The Iowa House of Representatives [official website] on Thursday passed a bill [text] that would prohibit doctors from performing late-term abortions [JURIST news archive] in the state. The bill, which was prompted by Nebraska's decision to ban abortions performed after 20 weeks of gestation [JURIST report], was passed by the Republican-held body to preemptively prohibit a Nebraska doctor from performing the procedure [AP report] in Iowa. The doctor indicated after the procedure was banned in Nebraska that he would open a clinic in Iowa near the Nebraska border in order to continue offering the procedure to women. Democratic critics of the bill likened it to using a sledge hammer to kill a fly [statement]. The bill, which does not include an exception for rape or incest, requires that late term pregnancy complications meet a threshold of "immediate danger" to garner exception from the ban. The legislation is justified as a way to protect women's health stating, "Abortion has a higher medical risk when the procedure is performed later in the pregnancy. Compared to an abortion at eight weeks gestation or earlier, the relative risk increases exponentially at higher gestations. The incidence of major complications is highest after twenty weeks of gestation." Friday's bill follows Iowa's third anti-abortion bill which passed on Wednesday, and calls for strict regulations of clinics and doctor's offices where abortions are provided. The legislation must now be approved by the state's Senate where it is unclear whether the measure has enough support for approval.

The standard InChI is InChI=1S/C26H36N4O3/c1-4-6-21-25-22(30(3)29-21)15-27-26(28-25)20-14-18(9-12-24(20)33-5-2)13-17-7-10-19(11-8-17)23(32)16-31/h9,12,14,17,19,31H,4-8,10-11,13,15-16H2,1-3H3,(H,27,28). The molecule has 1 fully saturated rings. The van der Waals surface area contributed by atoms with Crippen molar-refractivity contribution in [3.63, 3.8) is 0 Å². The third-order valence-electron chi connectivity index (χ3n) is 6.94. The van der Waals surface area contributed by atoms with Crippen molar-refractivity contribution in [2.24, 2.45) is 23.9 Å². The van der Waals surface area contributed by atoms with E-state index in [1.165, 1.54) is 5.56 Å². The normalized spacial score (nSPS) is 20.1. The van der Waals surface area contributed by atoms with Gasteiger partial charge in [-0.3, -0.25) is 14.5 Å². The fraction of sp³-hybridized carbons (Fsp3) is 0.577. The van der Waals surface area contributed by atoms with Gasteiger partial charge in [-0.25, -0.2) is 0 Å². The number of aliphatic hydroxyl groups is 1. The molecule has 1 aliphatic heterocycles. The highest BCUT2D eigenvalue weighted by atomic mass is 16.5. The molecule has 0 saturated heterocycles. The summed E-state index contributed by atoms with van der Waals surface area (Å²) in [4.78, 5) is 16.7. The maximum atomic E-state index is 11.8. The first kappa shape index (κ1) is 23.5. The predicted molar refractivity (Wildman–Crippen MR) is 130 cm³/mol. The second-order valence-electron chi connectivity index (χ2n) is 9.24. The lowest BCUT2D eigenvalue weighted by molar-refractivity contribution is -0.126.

Several state legislatures have recently passed restrictions on abortions [JURIST report]. Last week, South Dakota Governor Dennis Daugaard [official website] signed [JURIST report] HB 1217 into law, requiring women to seek counseling at a pregnancy center and wait three days before obtaining an abortion. Also in March, the Missouri House of Representatives [official website] voted in favor of legislation restricting late-term abortions [JURIST report] and imposing penalties on doctors who fail to comply with the new restrictions. The legislation, which is slated to become effective at the end of August, bans abortions of "viable" fetuses. The Oklahoma House of Representatives [official website] voted in March to approve a bill that would ban abortion after 20 weeks of gestation [JURIST report]. In February, the Kansas House of Representatives [official website] also approved several new restrictions on abortion [JURIST report].